The Upshot: Another challenging and rewarding LP from an overlooked American songwriter getting her due in Europe.
BY JOHN SCHACHT
Shannon Wright is precisely the kind of artist the Internet Age crushes underfoot—which is as much our cultural loss as it is her career’s. When Wright began her solo career in the late 90s after the break-up of her band Crowsdell, there were still viable record label homes for eclectic songwriters and performers; the good folks at Touch & Go/Quarterstick would likely still be championing her had not the bottom fallen out of the industry for them in 2008, a year after Wright’s fifth release (2007’s Let In the Light).
Now, nearly a decade and four more fantastic—and fantastically obscure—records later, Wright still releases indelible, soul-scouring music. Only she does it (this time) through a French label, and against the wash of Internet noise. She also releases it in an ever-declining U.S. music market where even hipster “indie” outlets are too busy covering pop music to review her LPs. More’s the pity, since Wright’s adventurousness grows more compelling as time goes by.
Witness her latest, Division, a haunting album recorded in Rome and Paris. The eight songs introduce sampling and glitchy beats to layers of Wurlitzer, Hammond and piano, pushing Wright into new sonic territory. But whether she’s coaxing balladry from a toy piano or wielding her Jazz Master like a cudgel, Wright remains a wholly distinctive songwriter of raw, excoriating honesty.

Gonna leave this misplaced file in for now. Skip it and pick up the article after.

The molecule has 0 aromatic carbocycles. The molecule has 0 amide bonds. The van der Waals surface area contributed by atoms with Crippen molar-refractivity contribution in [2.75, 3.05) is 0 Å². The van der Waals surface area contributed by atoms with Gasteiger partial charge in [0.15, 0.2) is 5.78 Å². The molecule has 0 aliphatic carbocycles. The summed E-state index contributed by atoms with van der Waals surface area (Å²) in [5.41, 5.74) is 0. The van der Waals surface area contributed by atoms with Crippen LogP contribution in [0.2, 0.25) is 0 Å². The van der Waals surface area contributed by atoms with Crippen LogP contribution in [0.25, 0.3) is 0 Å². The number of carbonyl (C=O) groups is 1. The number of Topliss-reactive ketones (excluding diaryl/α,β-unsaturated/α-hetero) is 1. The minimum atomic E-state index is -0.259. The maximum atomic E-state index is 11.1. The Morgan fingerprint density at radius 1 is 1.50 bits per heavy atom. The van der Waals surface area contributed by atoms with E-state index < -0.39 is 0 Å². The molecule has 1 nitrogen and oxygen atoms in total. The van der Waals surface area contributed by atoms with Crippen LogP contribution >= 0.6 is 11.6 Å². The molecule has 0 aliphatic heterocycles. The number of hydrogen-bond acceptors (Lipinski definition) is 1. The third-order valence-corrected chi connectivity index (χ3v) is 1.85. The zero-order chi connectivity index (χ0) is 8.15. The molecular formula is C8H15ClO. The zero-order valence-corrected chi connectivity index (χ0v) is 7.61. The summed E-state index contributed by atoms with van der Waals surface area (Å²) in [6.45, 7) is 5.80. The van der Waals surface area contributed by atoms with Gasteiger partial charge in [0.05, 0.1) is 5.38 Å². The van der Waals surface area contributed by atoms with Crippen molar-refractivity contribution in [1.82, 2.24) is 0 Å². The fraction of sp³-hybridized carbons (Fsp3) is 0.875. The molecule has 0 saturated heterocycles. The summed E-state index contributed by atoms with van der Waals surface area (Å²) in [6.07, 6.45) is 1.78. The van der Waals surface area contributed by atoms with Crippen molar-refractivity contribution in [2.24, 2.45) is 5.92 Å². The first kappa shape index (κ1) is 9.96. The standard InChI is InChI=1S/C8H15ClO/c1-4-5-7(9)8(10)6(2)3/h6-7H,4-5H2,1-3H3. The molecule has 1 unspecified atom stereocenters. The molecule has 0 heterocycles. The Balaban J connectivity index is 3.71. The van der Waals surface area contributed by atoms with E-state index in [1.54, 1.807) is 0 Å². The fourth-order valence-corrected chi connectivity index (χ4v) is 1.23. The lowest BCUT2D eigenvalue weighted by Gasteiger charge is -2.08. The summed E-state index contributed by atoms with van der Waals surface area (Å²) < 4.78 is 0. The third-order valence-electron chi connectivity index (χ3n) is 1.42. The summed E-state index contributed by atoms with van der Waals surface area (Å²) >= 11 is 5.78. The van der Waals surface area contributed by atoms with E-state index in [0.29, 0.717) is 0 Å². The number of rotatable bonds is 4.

Her previous releases, 2014’s In Film Sound, harkened back to her Touch & Go era, where working with producer Steve Albini first pulled something primal from her guitar playing. But with the exception of the explosive, fuzzed-out riff on the fiery title-track on Division, Wright has tamped down the guitar attack in favor of a host of keyboards.
There’s no drop-off in intensity, though. Whether she’s whispering pleas for relief or howling away demons, Wright’s songs mainline into dread, confusion and division but emerge from their trials graced by beauty. Album highlight “The Thirst,” a swirling lullaby about obsession and self-delusion, is both tangibly desperate and transcendent—”It’s my thirst, the thirst for your hand, vast as the sea,” Wright cries, her looped vocals wrapping over each other like layers of a shroud. On “Iodine,” trebly guitar lines embroider sinister organ fills as Wright laments all our “bloody crimes” and concedes that “desire won’t release, won’t be tamed or let me be.” As with much of Wright’s music, the song become its own salve.
Elsewhere, Wright incorporates select electronic elements to strong effect. She sets her vocals in contrast to toy piano and radio static on the pleasingly disorienting “Seemingly,” and uses film samples and offbeat percussion against a piano motif to jack up the tension to creepy levels on “Soft Noise.” That track eventually cracks into one of the record’s few turbulent crescendos with the help of drummer Raphaël Séguinier and violist David Chalmin. “Lighthouse (Drag Us In),” closes the album on a suitably eerie ballad, as Wright’s impressionistic piano (think Satie) conjures ethereal specters that call us to our stormy doom in the song’s final minute.
If you’ve been following along in the post-Quarterstick era, Division probably slots closer to the semi-polished grandeur of 2009’s Honeybee Girl than it does the mercurial (also guitar-centric) Secret Blood (2010) or In Film Sound. It reads more experimental, as well. But it still captures the urgency that defines Wright’s incandescent live gigs, which are more ritual purging than rock show—the line between Wright the Performer and Wright the Songwriter is so thin as to show, ironically, no division at all. And the world, wired up or not, could always use less artifice and more honesty of that ilk. If only they could find it…
DOWNLOAD: “The Thirst,” “Accidental,” “Soft Noise,” “Iodine”